YORK -- Nobody has to tell York's Dale Pfeil the economy stinks. After 22 years in York County working masonry construction, employing more than 30 people in boom times, Pfeil has no workers anymore.
Because he has no work.
New housing starts in York County are down by almost half from just two years ago. Construction is down, if current trends hold this year, to 2001 levels. That means many people out of work, going broke and nervous.
There are home loans for people with good credit and the ability to pay it back, but consumers are worried they won't have jobs to pay loans so houses aren't getting built nearly as often, say Pfeil and so many others in construction. Commercial credit -- the problem of much of the national credit crisis -- is worse.
So Pfeil, 48, is selling his tools, his trucks, his equipment, even his house he built with his own hands, to pay off his creditors and start over. Pfeil showed me a bill from a concrete supply company that showed a balance of just more than $30,000. The company -- and who can blame them? -- has even filed a lawsuit against Pfeil to get the money.
"I put an ad in the new phone book that came out last month, and I haven't gotten a single call," Pfeil said. "There just isn't any work. What do you do, file bankruptcy? I want to pay people back."
Pfeil is packing up his life, his family, and soon moving to western Pennsylvania where he was raised.
Pfeil said banks, brokerages and insurance companies have gotten bailouts. He gets to sell everything instead.
"Where's the justice in that?" he asked. "My guys made good livings. I was proud to pay them. Now, I got one guy who told me yesterday that he had to apply for welfare. He never did nothing but work all his life."
At least working people can get unemployment for a while. Pfeil's brother, Brian, a carpenter, just got his last check. Now, his benefits have run out.
"I'll just try and figure out what's next," Brian Pfeil said.
In construction, there is a domino effect in slack times that hurts the working man the most. Construction means jobs for concrete guys like Pfeil, framing carpenters, graders, drywall workers, painters, finish carpenters, plumbers, electricians and on down the line. Fewer houses means less work. It is so bad for some that a few companies have just pulled out of the area, said Curt Sieck, president of the Homebuilders Association of York County. Other contractors have laid off workers, he said.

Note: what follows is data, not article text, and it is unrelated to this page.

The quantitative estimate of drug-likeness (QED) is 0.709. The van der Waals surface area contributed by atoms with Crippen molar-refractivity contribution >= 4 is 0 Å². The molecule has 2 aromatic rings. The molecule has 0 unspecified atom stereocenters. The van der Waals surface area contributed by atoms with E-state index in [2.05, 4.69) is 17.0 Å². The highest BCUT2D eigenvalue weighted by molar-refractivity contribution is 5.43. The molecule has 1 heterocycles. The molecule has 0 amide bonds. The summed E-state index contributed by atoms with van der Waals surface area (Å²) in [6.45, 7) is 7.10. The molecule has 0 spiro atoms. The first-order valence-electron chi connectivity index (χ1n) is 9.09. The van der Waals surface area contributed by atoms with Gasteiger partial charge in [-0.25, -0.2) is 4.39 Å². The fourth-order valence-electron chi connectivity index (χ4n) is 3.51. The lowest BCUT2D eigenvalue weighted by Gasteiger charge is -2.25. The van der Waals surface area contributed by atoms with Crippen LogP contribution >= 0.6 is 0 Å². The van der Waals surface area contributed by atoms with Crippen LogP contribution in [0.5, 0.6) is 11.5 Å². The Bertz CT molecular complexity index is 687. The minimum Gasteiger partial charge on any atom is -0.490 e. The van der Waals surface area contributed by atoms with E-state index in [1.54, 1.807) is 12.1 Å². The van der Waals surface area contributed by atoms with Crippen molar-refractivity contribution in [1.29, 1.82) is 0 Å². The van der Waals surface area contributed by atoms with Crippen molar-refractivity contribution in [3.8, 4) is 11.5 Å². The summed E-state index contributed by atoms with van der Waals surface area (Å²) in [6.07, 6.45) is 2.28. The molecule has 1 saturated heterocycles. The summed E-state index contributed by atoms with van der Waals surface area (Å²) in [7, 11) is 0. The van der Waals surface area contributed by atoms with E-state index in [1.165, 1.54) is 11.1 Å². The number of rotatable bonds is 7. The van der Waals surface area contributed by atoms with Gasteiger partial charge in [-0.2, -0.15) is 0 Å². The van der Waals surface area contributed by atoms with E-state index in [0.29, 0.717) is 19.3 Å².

"Right now, so many people can't buy a job," Sieck said. "If builders don't have houses to build, they don't have a need for subcontractors to do the work."
The economy and credit crunch means "people can't spend money they don't have," Sieck said. "We're struggling."
But Sieck said the crisis was "brought on ourselves," meaning mortgages given by lenders to people who probably shouldn't have gotten them.
"The days of anybody with a pulse got a house loan are gone," Sieck said.
The new home construction slowdown shows no sign of imminent change, said Mike Vead, who tracks permit data for the Catawba Regional Council of Governments. New home figures for July through September aren't in yet, Vead, said, but, "there's no reason to believe they will be better."
Barbara O'Connell, who runs O'Connell Signature Homes with her husband Dennis, a former head of the Homebuilders association, said houses built "on spec," meaning built ahead of time without a buyer, have slowed significantly.
That was a norm for many builders for years as customers raced to buy homes before paint was dry.
That leaves Tim Minor, a 44-year-old bricklayer, with nothing to say but, "There's just not any work."
Minor takes every job he can now "to make a few bucks these days," but that is a far cry from a couple years ago when construction guys had more work than they could do and made top dollar.
"Four, five years ago you'd be lucky to get somebody to come to you in four or five weeks," said Butch Brindel, CEO of the Piedmont Regional Association of Realtors. Brindel also sits on the Homebuilders board. "Now subcontractors can come right away. They are looking for work."
There is hope out there, though, said O'Connell, Sieck and Brindel. The local market, while not what it was, isn't nearly as bad as most places in the country. South Carolina housing starts, while down, are still sixth-highest in the country, Sieck said.
"Prices are down, interest rates are down for those with good credit. It's a perfect time to buy a house," Sieck said. "We are hopeful. We have to be."
The average time a house stays on the market is about 15 days longer than this time last year, and the average price is only down about 2 percent, Brindel said.
"We are off on sales, but the sky is not falling," he said.
On Nov. 15, an auction house will sell almost everything Dale Pfeil has.
Pfeil's hands are worn and rough. A lifetime of cement and concrete blocks will do that. In a few weeks, he might have almost nothing to show for his calluses.
For guys like Dale Pfeil, after so long working hard, it looks like Chicken Little was right: The sky has already fallen.
York County single-family building permits:
2008: 1,001 (through June 30)
Source: Catawba Regional Council of Governments